Unexpected findings: Partisan politics actually helps Congress pass bills, study says

EAST LANSING, Mich. — Political and ideological polarization has been plaguing American politics for years, and 2020 is already off to a particularly turbulent start. Surprisingly, research by Michigan State University and the Max Planck Institute for Demographic Research suggests all that disagreement may actually be beneficial. The study finds a partisan, and at times divisive, Congress could be more productive in terms of getting legislation passed than if bipartisanship reigned supreme.

The researchers used new mathematical programming models to examine how U.S. Senators and Representatives work together in coalitions. Placing legislators in groups, or coalitions, allowed the researchers to analyze the inner workings of Congress more thoroughly than just looking into each individual Congresspersons’ political party affiliations would have accomplished.

“We usually think of the Congress as organized around political parties, but we found that it makes more sense to think about coalitions,” says study co-author and MSU associate professor of psychology Zachary Neal in a university release. “Coalitions are often partisan, with their members all coming from the same political party. But, coalitions can be bipartisan too. There are cases of left-leaning coalitions composed mostly of Democrats but that include some Republicans, and some cases of right-leaning coalitions composed mostly of Republicans but that include some Democrats.”

Coalition behavior isn’t as simple as political parties because coalitions are often made up of both Democrats and Republicans. The study’s mathematical models were able to identify coalitions filled with conservatives and liberals that consistently work together to co-sponsor bills.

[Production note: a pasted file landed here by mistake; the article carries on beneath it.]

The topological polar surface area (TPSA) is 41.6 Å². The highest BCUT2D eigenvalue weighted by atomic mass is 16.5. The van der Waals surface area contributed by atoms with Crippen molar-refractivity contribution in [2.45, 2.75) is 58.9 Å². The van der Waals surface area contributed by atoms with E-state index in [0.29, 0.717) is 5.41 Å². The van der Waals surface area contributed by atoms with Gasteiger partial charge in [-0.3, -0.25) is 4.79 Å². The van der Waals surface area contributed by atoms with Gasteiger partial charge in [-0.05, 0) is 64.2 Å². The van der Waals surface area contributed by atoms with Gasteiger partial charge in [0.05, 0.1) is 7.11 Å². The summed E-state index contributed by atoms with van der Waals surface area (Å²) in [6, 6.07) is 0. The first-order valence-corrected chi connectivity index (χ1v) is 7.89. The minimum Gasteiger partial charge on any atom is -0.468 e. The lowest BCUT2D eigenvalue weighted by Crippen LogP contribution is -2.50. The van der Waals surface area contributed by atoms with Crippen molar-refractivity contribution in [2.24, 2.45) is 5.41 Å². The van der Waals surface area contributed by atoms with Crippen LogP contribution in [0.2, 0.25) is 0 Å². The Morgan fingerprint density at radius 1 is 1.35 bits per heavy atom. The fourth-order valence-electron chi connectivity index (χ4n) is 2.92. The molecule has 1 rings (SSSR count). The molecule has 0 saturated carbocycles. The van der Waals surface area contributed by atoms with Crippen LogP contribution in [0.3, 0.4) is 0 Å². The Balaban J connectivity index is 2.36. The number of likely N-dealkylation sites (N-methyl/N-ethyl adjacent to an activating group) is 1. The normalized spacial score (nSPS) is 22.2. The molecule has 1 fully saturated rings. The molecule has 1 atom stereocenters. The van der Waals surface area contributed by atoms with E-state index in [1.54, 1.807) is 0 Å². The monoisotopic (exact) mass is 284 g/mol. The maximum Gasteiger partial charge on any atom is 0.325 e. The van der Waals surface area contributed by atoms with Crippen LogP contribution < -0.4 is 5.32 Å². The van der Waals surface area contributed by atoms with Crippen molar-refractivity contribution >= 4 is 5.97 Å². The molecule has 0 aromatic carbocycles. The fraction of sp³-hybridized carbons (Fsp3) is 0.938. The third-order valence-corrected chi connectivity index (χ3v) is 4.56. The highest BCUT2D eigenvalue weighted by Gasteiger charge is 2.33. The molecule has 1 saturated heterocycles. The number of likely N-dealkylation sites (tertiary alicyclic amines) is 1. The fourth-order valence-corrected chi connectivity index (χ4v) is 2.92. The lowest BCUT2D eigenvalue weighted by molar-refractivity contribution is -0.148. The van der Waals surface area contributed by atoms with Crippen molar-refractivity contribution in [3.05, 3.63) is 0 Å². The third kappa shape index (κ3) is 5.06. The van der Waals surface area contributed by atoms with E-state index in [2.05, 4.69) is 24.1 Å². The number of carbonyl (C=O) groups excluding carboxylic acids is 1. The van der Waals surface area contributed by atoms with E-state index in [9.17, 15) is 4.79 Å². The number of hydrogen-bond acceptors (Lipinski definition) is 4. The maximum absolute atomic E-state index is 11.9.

“Most people think of all Republican legislators working together and all Democratic legislators working together,” says Samin Aref, research area chair in the Laboratory for Digital and Computational Demography at the Max Planck Institute. “We used our new optimization models to identify coalitions and then asked, ‘Does thinking about coalitions tell us more about how Congress works than thinking about parties?’ And for the House of Representatives, it does.”

The research team applied their models to U.S. Congresses from 1979 to 2015, and measured annual levels of polarization and partisanship. They then compared those findings to how many bills were successfully passed each year.

“Congress passes fewer bills each year – you might say they’re getting worse at their most basic task – and some may argue that this is due to polarization,” Neal explains. “However, partisan coalitions have actually helped the work get done in the U.S. House of Representatives. In fact, the House would be even more ineffective at passing bills if it weren’t for the high levels of partisanship.”

Identifying political coalitions may be key to understanding how partisan polarization could affect the 2020 elections and beyond, researchers say. However, they also theorize that partisanship could have mostly short-term benefits because future Congresses can overturn previous legislation.

The study is published in Scientific Reports.

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